16. I can't believe he actually thought about arresting the Deputy Chief Constable 😂
  17. Shackled children found in Perris, California home 16 January 2018 Image copyright Getty Images Image caption The parents are held on charges of torture and child endangerment Two parents have been arrested in California after police found 13 people allegedly being held captive at their home, including some "shackled to their beds with chains and padlocks". David Allen Turpin, 57, and Louise Anna Turpin, 49, were held on charges of torture and child endangerment. The 13 people - aged between two and 29 - were found in a house in Perris, 59 miles (95km) south-east of Los Angeles, police say. They are all believed to be siblings. Officers were alerted by one of the victim, who on Sunday managed to escape and call the emergency number "from a cellular device she found inside the house", the Riverside Sheriff's Department said in a statement. The girl - who police said appeared to be "only 10 years old and slightly emaciated" - claimed that 12 of her siblings were being held captive by their parents. Police officers later found "several children shackled to their beds with chains and padlocks in dark and foul-smelling surroundings". But the parents were unable to immediately provide a logical reason why their children were restrained in that manner, the police said. The officers were "shocked" to discover that seven of those held in the house were actually adults aged between 18 and 29. "The victims appeared to be malnourished and very dirty," the police said. All the victims are now being treated in local hospitals. View the full article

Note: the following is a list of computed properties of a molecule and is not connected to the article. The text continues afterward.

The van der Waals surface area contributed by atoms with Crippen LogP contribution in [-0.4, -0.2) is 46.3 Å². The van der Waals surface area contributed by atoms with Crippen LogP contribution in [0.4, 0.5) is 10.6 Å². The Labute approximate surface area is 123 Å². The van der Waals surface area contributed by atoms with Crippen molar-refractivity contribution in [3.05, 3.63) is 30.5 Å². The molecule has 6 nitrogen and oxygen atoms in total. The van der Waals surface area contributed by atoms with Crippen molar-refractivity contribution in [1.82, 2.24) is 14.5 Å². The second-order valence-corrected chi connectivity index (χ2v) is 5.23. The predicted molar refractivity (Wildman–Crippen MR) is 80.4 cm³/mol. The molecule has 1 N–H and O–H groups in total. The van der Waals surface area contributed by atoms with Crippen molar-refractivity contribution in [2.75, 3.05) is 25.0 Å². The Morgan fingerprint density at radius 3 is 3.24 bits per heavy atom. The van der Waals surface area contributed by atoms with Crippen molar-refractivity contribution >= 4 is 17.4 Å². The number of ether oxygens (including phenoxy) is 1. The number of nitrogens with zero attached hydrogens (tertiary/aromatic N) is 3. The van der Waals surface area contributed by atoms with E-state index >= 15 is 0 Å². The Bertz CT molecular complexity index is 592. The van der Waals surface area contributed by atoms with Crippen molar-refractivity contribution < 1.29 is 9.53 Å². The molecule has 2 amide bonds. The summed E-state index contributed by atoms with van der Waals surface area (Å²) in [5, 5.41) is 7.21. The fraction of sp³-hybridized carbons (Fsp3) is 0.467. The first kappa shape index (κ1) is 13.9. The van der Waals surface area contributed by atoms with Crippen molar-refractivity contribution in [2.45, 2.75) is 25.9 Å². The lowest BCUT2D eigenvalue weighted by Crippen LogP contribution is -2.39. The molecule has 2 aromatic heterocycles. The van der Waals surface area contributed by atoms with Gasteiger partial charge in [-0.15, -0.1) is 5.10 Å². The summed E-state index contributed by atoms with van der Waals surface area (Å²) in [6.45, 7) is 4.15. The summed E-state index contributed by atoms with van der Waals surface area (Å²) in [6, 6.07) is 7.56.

18. 16 January 2018 The Minister for Policing and the Fire Service Nick Hurd will hear from experts and police officers on police wellbeing, today Tuesday 16 January and is aimed at looking at how the Government can help police chiefs in their statutory duty to manage the welfare of their officers. Vice-chair of the PFEW Chè Donald, who is also the lead on mental health and wellbeing for officers, will be attending the event, representing the experiences of rank and file officers. “Mental health issues for serving officers is an increasing concern for the Federation and the service overall,” he explained. “Resilience in the service is at an all-time low and officers are being put under inordinate amounts of pressure which is taking its toll on their health and wellbeing. “The unprecedented cuts to the police service have meant that officers are under more strain now than ever before as officers are being asked to do more and more with fewer resources and it has been inevitable that the increased pressures they’re facing have had an impact on their mental health and wellbeing. “While we welcome the event, it is long overdue. More needs to be done to tackle mental health issues across the board. Our own Police Federation survey of 17,000 officers in 2016 showed an alarming set of statistics around mental health of officers, with 39% seeking help with mental health issues – that cannot be right and Chiefs and the Government have to make a commitment to support officers in dire straits.” View the full article